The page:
The Social Art of Dramaturgy

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An article based on the concept of 'Dramaturgy', a theory coined by Erving Goffman in his book,'The Presentation of Self in Everyday Life which stated that we as individuals are all actors and we all have our parts to play in life and our status changes according to where we are and who we are with.

Submitted: December 30, 2013

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Submitted: December 30, 2013

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The Social Art of Dramaturgy

 

 

“All the worlds a stage

And all the men and women

merely players

They have their exits and their entrances

And one man in his time

plays many parts”

 

(William Shakespeare, As You Like It, 

Act 2, Scene 7)

 

 

Symbolic interaction is a framework used for building theory that views society as products of everyday interactions of individuals. Society is seen as nothing more than the reality that people construct for themselves as they interact with each other. Human beings live in a world made up of symbols; meaning is attached to virtually everything, so that we create our own reality. In doing so, we define our surroundings, decide what we think of others and shape our own identities.

Interpretive sociology is the study of society that focuses on meanings people attach to their social world, how people understand their actions and their surroundings. Reality is therefore considered to be subjective as it is constructed by people in the course of their everyday lives and involves how people understand and make sense of their world.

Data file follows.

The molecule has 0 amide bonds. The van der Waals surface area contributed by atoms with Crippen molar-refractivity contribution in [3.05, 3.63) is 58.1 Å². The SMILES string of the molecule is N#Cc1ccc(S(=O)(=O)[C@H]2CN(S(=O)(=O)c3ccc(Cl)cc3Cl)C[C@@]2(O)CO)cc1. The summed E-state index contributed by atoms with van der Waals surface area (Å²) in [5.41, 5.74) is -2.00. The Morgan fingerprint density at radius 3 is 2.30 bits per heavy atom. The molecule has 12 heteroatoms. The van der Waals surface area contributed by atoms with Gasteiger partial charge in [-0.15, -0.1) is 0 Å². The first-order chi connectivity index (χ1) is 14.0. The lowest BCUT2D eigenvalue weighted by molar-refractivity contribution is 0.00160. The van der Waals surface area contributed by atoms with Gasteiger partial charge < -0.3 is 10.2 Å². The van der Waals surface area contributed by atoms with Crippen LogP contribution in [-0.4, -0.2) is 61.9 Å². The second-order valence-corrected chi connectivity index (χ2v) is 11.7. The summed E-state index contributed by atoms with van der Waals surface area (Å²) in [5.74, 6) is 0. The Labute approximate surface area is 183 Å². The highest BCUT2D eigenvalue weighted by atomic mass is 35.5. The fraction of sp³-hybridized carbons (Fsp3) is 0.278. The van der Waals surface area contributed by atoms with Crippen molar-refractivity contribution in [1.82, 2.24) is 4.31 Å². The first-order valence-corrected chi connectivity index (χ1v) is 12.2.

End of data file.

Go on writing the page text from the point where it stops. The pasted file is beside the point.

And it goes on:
Out of this the Sociologist Erving Goffman developed his dramaturgical analysis whereby he described how human beings resemble actors performing on a stage as we go through life and play our various roles. Dramaturgical analysis is the study of social interaction in terms of theatrical performance. It concerns concepts of status and role. A status resembles a part in a play and a role is a script supplying dialogue and action for the characters. Goffman described each person's performance as 'the presentation of self' which is a person's efforts to create specific impressions in the minds of others, sometimes called 'impression management'.